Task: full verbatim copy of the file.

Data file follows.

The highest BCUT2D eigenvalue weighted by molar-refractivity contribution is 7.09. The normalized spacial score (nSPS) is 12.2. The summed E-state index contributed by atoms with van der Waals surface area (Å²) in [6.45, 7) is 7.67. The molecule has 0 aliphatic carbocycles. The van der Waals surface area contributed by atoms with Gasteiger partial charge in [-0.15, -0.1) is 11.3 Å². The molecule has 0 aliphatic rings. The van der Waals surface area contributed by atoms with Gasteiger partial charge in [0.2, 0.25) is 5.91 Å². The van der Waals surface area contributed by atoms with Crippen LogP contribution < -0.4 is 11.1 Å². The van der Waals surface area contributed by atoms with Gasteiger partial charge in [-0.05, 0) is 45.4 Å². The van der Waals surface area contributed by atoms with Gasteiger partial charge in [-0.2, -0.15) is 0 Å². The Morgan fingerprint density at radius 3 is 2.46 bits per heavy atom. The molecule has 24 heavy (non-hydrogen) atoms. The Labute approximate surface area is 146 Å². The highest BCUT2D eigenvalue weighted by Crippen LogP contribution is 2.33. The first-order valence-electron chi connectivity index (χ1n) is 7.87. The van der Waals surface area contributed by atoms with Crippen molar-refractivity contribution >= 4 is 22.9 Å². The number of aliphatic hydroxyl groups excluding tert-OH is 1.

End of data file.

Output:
The highest BCUT2D eigenvalue weighted by molar-refractivity contribution is 7.09. The normalized spacial score (nSPS) is 12.2. The summed E-state index contributed by atoms with van der Waals surface area (Å²) in [6.45, 7) is 7.67. The molecule has 0 aliphatic carbocycles. The van der Waals surface area contributed by atoms with Gasteiger partial charge in [-0.15, -0.1) is 11.3 Å². The molecule has 0 aliphatic rings. The van der Waals surface area contributed by atoms with Gasteiger partial charge in [0.2, 0.25) is 5.91 Å². The van der Waals surface area contributed by atoms with Crippen LogP contribution < -0.4 is 11.1 Å². The van der Waals surface area contributed by atoms with Gasteiger partial charge in [-0.05, 0) is 45.4 Å². The van der Waals surface area contributed by atoms with Gasteiger partial charge in [-0.2, -0.15) is 0 Å². The Morgan fingerprint density at radius 3 is 2.46 bits per heavy atom. The molecule has 24 heavy (non-hydrogen) atoms. The Labute approximate surface area is 146 Å². The highest BCUT2D eigenvalue weighted by Crippen LogP contribution is 2.33. The first-order valence-electron chi connectivity index (χ1n) is 7.87. The van der Waals surface area contributed by atoms with Crippen molar-refractivity contribution >= 4 is 22.9 Å². The number of aliphatic hydroxyl groups excluding tert-OH is 1.